An Announcement Concerning San Diego Comic-Con Should Be Coming Soon

The spread of the COVID-19 virus continues to impact all levels of day to day life, and with it comes more and more announcements of major events getting canceled. The spring convention and film festival season effectively ended with C2E2 at the end of February, and there hasn't been a major event since. Everyone has been wondering whether or not Comic-Con International, or San Diego Comic-Con, in July will be canceled as well, and it's not looking good. According to The San Diego Union-Tribune and Tourism Authority CEO Joe Terzi, there just doesn't appear to be a safe way to hold an event that often brings in 200,000 people.

JULY 18 2019. Inside the San Diego's Convention Center for the 50th Comic-Con. Editorial credit: Alessia93 /
JULY 18 2019. Inside the San Diego's Convention Center for the 50th Comic-Con. Editorial credit: Alessia93 /

"They are evaluating any financial liability they might have with a cancellation, and once they determine that, they'll make a decision," Terzi said. "Based on our knowledge of the event, it will be very difficult for them to have that event in July. With other events you could do things to keep people separate, but Comic-Con is a whole different animal, it's a massive sea of people." At the moment they are still evaluating the situation but sent out an email to more than 50 hotels about cancelation fees. Comic-Con wanted assurances that "any cancellation fees or penalties for this year's event be waived as we work through this challenging process. Comic-Con continues to be a loyal partner and important economic generator for the City of San Diego and has been for over 50 years."

Comic-Con said on Thursday that they hope to make an announcement concerning the event soon, and they are looking to possibly do some sort "online component" should the event get canceled. According to spokesman David Glanzer: "We understand that many stakeholders rely upon our conventions as a major portion of their yearly income and livelihood, but we are truly in uncharted territory," Glanzer said. "We do not want to disappoint the people who have saved, planned, and are looking forward to the show this summer, but the primary concern, what is chief among all our concerns, is the health and safety of not only our attendees but the public as well."

Comic-Con and Others Should Wash Their Hands of 2020

If anyone thinks there is a chance that the event could be postponed for later in the year, that isn't likely. As anyone who has attended Comic-Con, the event is a massive undertaking, which must be a nightmare to plan under the best circumstances. This is not including the fact that the comic book industry as we know it is in the middle of a massive change that could take years to settle. For movie studios, it is looking more and more likely that they are going to miss most if not all of the crucial summer blockbuster season and won't have the money to pay for a booth or a place in Hall H. Television studios have lost an untold amount of money when shows had to stop mid-production. There is no way they would want to show up to a convention when they could be getting back to shooting. Artists and independent writers won't have the money to pay for an expensive table in Artist Alley. This is not including attendees, most of whom likely won't have the money to spend at something like Comic-Con. Even if you do the event cheap, you're still looking at least $600 for hotel and flight alone. No one is going to have the money to spend on $300 exclusives.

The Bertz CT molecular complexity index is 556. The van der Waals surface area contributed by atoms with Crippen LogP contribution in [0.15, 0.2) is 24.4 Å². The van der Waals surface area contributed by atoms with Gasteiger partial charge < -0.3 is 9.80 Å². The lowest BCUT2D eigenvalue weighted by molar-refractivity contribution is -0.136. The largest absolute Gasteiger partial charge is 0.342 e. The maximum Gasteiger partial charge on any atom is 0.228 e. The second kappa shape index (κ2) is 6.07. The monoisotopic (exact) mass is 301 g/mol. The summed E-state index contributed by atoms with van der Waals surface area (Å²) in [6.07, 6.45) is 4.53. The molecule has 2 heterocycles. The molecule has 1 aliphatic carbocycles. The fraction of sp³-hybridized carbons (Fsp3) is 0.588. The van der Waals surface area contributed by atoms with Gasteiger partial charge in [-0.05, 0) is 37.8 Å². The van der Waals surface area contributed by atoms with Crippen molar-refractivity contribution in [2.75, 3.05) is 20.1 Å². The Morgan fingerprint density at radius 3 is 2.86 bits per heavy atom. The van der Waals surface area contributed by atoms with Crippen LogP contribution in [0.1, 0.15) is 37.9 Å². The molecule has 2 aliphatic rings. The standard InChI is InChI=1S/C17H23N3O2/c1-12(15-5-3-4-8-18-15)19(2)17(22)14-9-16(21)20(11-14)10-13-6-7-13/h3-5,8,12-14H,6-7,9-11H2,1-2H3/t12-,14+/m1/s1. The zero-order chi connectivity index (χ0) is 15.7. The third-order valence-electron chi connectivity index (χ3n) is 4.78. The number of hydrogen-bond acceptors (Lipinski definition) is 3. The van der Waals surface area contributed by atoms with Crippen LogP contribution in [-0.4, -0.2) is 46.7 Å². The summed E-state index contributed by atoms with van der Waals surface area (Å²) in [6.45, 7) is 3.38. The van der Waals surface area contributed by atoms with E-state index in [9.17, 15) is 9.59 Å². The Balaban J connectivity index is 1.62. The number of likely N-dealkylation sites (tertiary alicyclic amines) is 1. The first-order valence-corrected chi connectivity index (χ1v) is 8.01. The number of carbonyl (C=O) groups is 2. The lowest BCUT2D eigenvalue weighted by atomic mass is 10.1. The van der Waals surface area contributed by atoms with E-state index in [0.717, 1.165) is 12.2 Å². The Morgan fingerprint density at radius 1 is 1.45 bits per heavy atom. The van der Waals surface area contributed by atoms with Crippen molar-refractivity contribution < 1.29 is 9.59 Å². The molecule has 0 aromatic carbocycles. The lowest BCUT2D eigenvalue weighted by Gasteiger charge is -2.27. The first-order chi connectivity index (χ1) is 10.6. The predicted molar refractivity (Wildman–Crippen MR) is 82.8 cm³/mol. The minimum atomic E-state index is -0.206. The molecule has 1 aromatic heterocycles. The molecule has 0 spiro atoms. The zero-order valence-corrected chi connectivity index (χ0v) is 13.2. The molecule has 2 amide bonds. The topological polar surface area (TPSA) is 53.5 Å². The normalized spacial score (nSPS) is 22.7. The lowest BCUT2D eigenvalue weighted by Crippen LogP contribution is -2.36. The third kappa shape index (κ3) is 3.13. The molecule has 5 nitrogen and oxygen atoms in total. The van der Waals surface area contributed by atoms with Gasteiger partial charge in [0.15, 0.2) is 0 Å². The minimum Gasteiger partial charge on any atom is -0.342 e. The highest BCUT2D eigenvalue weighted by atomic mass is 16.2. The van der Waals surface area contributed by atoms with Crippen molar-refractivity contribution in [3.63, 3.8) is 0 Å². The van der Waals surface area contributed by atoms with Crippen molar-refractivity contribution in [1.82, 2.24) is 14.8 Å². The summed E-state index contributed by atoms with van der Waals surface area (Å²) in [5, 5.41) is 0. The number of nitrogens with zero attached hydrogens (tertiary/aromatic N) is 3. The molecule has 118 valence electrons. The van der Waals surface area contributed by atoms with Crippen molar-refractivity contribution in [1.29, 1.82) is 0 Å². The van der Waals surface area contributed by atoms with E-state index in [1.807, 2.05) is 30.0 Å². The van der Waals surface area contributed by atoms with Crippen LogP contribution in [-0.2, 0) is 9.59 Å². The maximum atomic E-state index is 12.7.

At the moment, there haven't been any announcements regarding ReedPop events such as Star Wars Celebration in August or New York Comic Con in October. Still, considering the circumstances, we should probably all wash our hands of 2020 and move on. Both of those events should be canceled along with any other major events or festivals for this year. It seems daunting to look that far in advance, but playing it safe is the best course of action for everyone involved. There is always some strain of the "nerd flu" that hits these events, but that flu is often just miserable and not potentially deadly. COVID-19 is an entirely different animal, and no Comic-Con or Film Festival wants to be in the news because there was a massive outbreak at their event.

Enjoyed this? Please share on social media!

About Kaitlyn Booth

Kaitlyn is the Editor-in-Chief at Bleeding Cool. She loves movies, television, and comics. She's a member of the UFCA and the GALECA. Feminist. Writer. Nerd. Follow her on twitter @katiesmovies and @safaiagem on instagram. She's also a co-host at The Nerd Dome Podcast. Listen to it at
Comments will load 8 seconds after page. Click here to load them now.